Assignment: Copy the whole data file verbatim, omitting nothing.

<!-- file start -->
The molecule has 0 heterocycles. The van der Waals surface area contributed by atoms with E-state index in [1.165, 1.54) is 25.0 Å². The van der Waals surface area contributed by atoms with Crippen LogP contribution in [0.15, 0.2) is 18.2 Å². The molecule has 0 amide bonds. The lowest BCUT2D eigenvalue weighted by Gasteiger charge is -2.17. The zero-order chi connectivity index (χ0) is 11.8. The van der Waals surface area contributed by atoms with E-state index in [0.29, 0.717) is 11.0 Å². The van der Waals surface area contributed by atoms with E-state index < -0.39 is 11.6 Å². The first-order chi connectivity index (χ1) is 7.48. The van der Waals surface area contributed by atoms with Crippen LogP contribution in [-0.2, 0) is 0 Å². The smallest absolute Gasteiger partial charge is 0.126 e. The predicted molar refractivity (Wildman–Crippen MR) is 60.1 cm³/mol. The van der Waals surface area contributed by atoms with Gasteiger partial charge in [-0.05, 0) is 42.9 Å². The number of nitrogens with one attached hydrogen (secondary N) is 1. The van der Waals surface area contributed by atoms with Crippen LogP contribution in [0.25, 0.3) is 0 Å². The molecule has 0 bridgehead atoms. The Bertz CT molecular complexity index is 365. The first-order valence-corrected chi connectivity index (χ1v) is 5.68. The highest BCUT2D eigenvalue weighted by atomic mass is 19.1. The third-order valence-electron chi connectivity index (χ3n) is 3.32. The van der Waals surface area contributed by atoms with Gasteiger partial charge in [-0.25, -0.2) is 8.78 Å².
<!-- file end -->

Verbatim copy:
The molecule has 0 heterocycles. The van der Waals surface area contributed by atoms with E-state index in [1.165, 1.54) is 25.0 Å². The van der Waals surface area contributed by atoms with Crippen LogP contribution in [0.15, 0.2) is 18.2 Å². The molecule has 0 amide bonds. The lowest BCUT2D eigenvalue weighted by Gasteiger charge is -2.17. The zero-order chi connectivity index (χ0) is 11.8. The van der Waals surface area contributed by atoms with E-state index in [0.29, 0.717) is 11.0 Å². The van der Waals surface area contributed by atoms with E-state index < -0.39 is 11.6 Å². The first-order chi connectivity index (χ1) is 7.48. The van der Waals surface area contributed by atoms with Crippen LogP contribution in [-0.2, 0) is 0 Å². The smallest absolute Gasteiger partial charge is 0.126 e. The predicted molar refractivity (Wildman–Crippen MR) is 60.1 cm³/mol. The van der Waals surface area contributed by atoms with Gasteiger partial charge in [-0.05, 0) is 42.9 Å². The number of nitrogens with one attached hydrogen (secondary N) is 1. The van der Waals surface area contributed by atoms with Crippen LogP contribution in [0.25, 0.3) is 0 Å². The molecule has 0 bridgehead atoms. The Bertz CT molecular complexity index is 365. The first-order valence-corrected chi connectivity index (χ1v) is 5.68. The highest BCUT2D eigenvalue weighted by atomic mass is 19.1. The third-order valence-electron chi connectivity index (χ3n) is 3.32. The van der Waals surface area contributed by atoms with Gasteiger partial charge in [-0.25, -0.2) is 8.78 Å².